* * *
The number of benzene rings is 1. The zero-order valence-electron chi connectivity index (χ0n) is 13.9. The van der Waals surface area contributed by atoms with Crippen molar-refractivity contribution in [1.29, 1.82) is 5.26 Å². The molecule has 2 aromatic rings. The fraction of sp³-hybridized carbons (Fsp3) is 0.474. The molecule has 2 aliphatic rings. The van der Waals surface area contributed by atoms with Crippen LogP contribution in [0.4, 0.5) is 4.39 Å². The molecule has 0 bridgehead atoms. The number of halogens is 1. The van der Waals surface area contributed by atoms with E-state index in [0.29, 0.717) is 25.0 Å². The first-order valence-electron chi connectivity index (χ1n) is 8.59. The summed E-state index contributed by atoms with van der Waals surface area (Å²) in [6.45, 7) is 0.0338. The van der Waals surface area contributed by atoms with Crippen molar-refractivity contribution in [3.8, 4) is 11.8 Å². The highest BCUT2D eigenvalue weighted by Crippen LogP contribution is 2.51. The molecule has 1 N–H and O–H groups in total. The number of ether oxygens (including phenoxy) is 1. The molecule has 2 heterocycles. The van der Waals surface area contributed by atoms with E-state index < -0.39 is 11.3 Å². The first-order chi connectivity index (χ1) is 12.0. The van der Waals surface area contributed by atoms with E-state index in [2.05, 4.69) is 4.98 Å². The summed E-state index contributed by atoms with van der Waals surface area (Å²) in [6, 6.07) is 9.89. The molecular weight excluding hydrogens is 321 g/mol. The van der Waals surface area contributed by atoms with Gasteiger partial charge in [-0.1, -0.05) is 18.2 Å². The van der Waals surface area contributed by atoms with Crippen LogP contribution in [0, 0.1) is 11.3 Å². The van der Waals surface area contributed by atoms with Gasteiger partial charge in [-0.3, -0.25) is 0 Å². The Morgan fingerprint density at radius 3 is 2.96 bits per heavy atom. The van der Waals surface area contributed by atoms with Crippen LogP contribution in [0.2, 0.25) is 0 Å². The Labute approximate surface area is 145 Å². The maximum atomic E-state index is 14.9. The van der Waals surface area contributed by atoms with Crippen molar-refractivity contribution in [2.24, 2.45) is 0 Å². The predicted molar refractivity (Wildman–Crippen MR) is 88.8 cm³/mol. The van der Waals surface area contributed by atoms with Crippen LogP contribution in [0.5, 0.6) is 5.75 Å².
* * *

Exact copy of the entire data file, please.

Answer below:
The number of benzene rings is 1. The zero-order valence-electron chi connectivity index (χ0n) is 13.9. The van der Waals surface area contributed by atoms with Crippen molar-refractivity contribution in [1.29, 1.82) is 5.26 Å². The molecule has 2 aromatic rings. The fraction of sp³-hybridized carbons (Fsp3) is 0.474. The molecule has 2 aliphatic rings. The van der Waals surface area contributed by atoms with Crippen LogP contribution in [0.4, 0.5) is 4.39 Å². The molecule has 0 bridgehead atoms. The number of halogens is 1. The van der Waals surface area contributed by atoms with E-state index in [0.29, 0.717) is 25.0 Å². The first-order valence-electron chi connectivity index (χ1n) is 8.59. The summed E-state index contributed by atoms with van der Waals surface area (Å²) in [6.45, 7) is 0.0338. The van der Waals surface area contributed by atoms with Crippen molar-refractivity contribution in [3.8, 4) is 11.8 Å². The highest BCUT2D eigenvalue weighted by Crippen LogP contribution is 2.51. The molecule has 1 N–H and O–H groups in total. The number of ether oxygens (including phenoxy) is 1. The molecule has 2 heterocycles. The van der Waals surface area contributed by atoms with E-state index < -0.39 is 11.3 Å². The first-order chi connectivity index (χ1) is 12.0. The van der Waals surface area contributed by atoms with E-state index in [2.05, 4.69) is 4.98 Å². The summed E-state index contributed by atoms with van der Waals surface area (Å²) in [6, 6.07) is 9.89. The molecular weight excluding hydrogens is 321 g/mol. The van der Waals surface area contributed by atoms with Gasteiger partial charge in [-0.1, -0.05) is 18.2 Å². The van der Waals surface area contributed by atoms with Crippen LogP contribution in [0, 0.1) is 11.3 Å². The van der Waals surface area contributed by atoms with Gasteiger partial charge in [-0.3, -0.25) is 0 Å². The Morgan fingerprint density at radius 3 is 2.96 bits per heavy atom. The van der Waals surface area contributed by atoms with Crippen LogP contribution in [0.2, 0.25) is 0 Å². The Labute approximate surface area is 145 Å². The maximum atomic E-state index is 14.9. The van der Waals surface area contributed by atoms with Crippen molar-refractivity contribution in [2.24, 2.45) is 0 Å². The predicted molar refractivity (Wildman–Crippen MR) is 88.8 cm³/mol. The van der Waals surface area contributed by atoms with Crippen LogP contribution in [0.5, 0.6) is 5.75 Å².